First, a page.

- If public health calls you, let them know your close contacts and the places you visited. If you haven’t reached out to your close contacts already, the public health worker will help you identify and inform them.
- All information you share will be kept private and is not shared with the federal government, U.S. Immigration and Customs Enforcement or your landlord.
- Health workers will not ask for Social Security numbers, bank information or credit card information.
- Call 2-1-1 if you need support for isolation or quarantine. 2-1-1 will connect you to organizations that can help with resources you may need, including groceries, financial support, help with rent and other essentials. If you cannot self-isolate, we will work with you to explore your options.
- Seek emergency medical care if someone has trouble breathing, persistent pain or pressure in the chest, new confusion, an inability to walk or stay awake, or a bluish face or lips. Contact your medical provider for symptoms that are less severe. Before going to a hospital or doctor’s appointment, call to let the facility know a person has or may have COVID-19.
This past week, Jackson County reported 500 new COVID-19 cases, plus 13 deaths. Those 500 people each came into contact with widely varying numbers of other people, depending on how much they had been socially isolating. The county has seen 500 or more cases per week every week in November.
On this Monday, Josephine County Public Health is reporting 42 new cases of COVID-19, bringing the county’s total number of cases to 449. Josephine County is investigating all cases to identify contacts and exposures and to isolate and monitor all individuals relevant to the cases. Public Health will reach out to anyone suspected of exposure to COVID-19.
Of the 449 total cases, 51 are currently presumptive and 398 are confirmed.
Around the state of Oregon
The year 2020 isn’t over yet, but it’s already been a roller coaster for Crater Lake National Park.
Based on figures through October, the park set five records for monthly visitation in 2020 — three for historic lows and two for historic highs. Superintendent Craig Ackerman said it was a challenge “trying to manage the day-to-day life of the park when we don’t know what to expect.”
According to park records dating back to 1982, the park saw historic low visitation in April, May and September and historic highs in July and August. The ongoing COVID-19 pandemic has played havoc with park programs since March. And with new mandatory restrictions imposed by Oregon Governor Kate Brown and increasing caseloads, operating plans for the winter and for 2021 remain in a state of flux.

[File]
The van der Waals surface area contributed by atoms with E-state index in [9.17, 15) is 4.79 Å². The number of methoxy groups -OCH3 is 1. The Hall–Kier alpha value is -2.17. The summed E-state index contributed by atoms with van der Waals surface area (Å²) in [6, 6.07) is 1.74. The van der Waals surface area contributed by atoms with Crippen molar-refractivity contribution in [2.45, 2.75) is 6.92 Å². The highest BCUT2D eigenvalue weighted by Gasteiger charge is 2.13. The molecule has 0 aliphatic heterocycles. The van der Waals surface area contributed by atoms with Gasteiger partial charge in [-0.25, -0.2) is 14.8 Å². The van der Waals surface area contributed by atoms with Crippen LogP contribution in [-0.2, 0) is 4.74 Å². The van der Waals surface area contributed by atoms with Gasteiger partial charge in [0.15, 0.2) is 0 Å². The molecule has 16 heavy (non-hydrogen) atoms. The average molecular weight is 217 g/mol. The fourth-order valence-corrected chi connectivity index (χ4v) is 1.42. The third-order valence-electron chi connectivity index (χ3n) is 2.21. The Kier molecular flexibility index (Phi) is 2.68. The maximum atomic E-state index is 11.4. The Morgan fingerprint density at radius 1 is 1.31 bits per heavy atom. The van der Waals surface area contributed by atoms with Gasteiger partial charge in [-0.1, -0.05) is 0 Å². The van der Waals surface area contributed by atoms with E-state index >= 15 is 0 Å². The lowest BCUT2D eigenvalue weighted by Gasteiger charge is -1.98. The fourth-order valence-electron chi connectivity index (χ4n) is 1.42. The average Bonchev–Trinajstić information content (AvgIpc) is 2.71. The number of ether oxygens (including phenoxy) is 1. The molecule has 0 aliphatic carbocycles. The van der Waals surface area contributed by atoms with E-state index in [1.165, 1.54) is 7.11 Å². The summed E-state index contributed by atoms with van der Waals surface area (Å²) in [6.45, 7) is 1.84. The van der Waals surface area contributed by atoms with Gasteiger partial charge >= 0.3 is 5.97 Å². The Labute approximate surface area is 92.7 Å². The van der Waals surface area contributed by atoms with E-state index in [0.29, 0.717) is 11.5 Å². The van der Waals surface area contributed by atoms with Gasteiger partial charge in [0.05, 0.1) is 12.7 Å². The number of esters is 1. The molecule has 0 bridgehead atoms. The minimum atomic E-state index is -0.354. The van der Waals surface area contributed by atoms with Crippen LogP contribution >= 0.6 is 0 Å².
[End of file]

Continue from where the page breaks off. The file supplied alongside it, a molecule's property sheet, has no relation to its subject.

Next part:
A Bend man who was reported missing after police found his SUV crashed near Lost Creek Lake was found dead, Oregon State Police confirmed on Friday.
Troopers discovered a crashed and “badly damaged” SUV along Highway 62 near Lost Creek Lake on October 27, but first responders found that there was no-one inside the vehicle. OSP came to believe that the driver was 33-year-old Matthew Lang of Bend. He had not been in contact with friends or family since the crash. Teams from Jackson County Search & Rescue have been scouring the area for signs of Lang, but he was still considered missing for a matter of weeks after the crash.
A statement from OSP said that a Jackson County Sheriff’s deputy found Lang’s body in the river on Tuesday, a few hundred yards from the crash site. The OSP Medical Examiner’s Office later confirmed that it was Lang’s body.
On Sunday, November 22, 2020 at approximately 1:37 A.M., Oregon State Police Troopers received reports of a commercial motor vehicle (CMV) driving northbound in the southbound lanes on Interstate 5 near milepost 163.
An officer from the Cottage Grove Police Department located and attempted to stop the CMV. The CMV drove onto the shoulder and continued northbound in an attempt to elude the officer.
Near milepost 173 the CMV (2020 International), operated by Tylor Stafford (53) of Shelbyville, Texas, crashed into a southbound CMV (2019 Volvo) operated by Daryl Rickman (53) of Portland, Oregon.
Stafford’s CMV (2020 International) then crashed into the concrete barrier and burst into flames.
Stafford attempted to run on foot however he was captured by an officer from the Cottage Grove Police Department. Stafford was arrested for multiple charges including DUII, Reckless Driving, and Reckless Endangering.
Stafford nor Rickman were injured.
The northbound lanes were closed for approximately 30 minutes and the southbound lanes for approximately 3 hours. OSP was assisted by Cottage Grove Police Department, Lane County Sheriff’s Office, South Lane Fire and Rescue, and ODOT.
SNAP FOOD PROGRAM EXTENDED THROUGH DECEMBER 31, 2020
Oregon received approval by the U.S. Department of Agriculture Food and Nutrition Service (FNS) to allow Supplemental Nutrition Assistance Program (SNAP) and Disaster SNAP recipients in the following 23 counties to purchase hot or prepared foods from authorized SNAP retailers until Dec. 31, 2020.
Approved counties: Benton, Clackamas, Columbia, Coos, Curry, Deschutes, Douglas, Hood River, Jackson, Josephine, Jefferson, Klamath, Lake, Lane, Lincoln, Linn, Marion, Multnomah, Polk, Tillamook, Wasco, Washington, and Yamhill.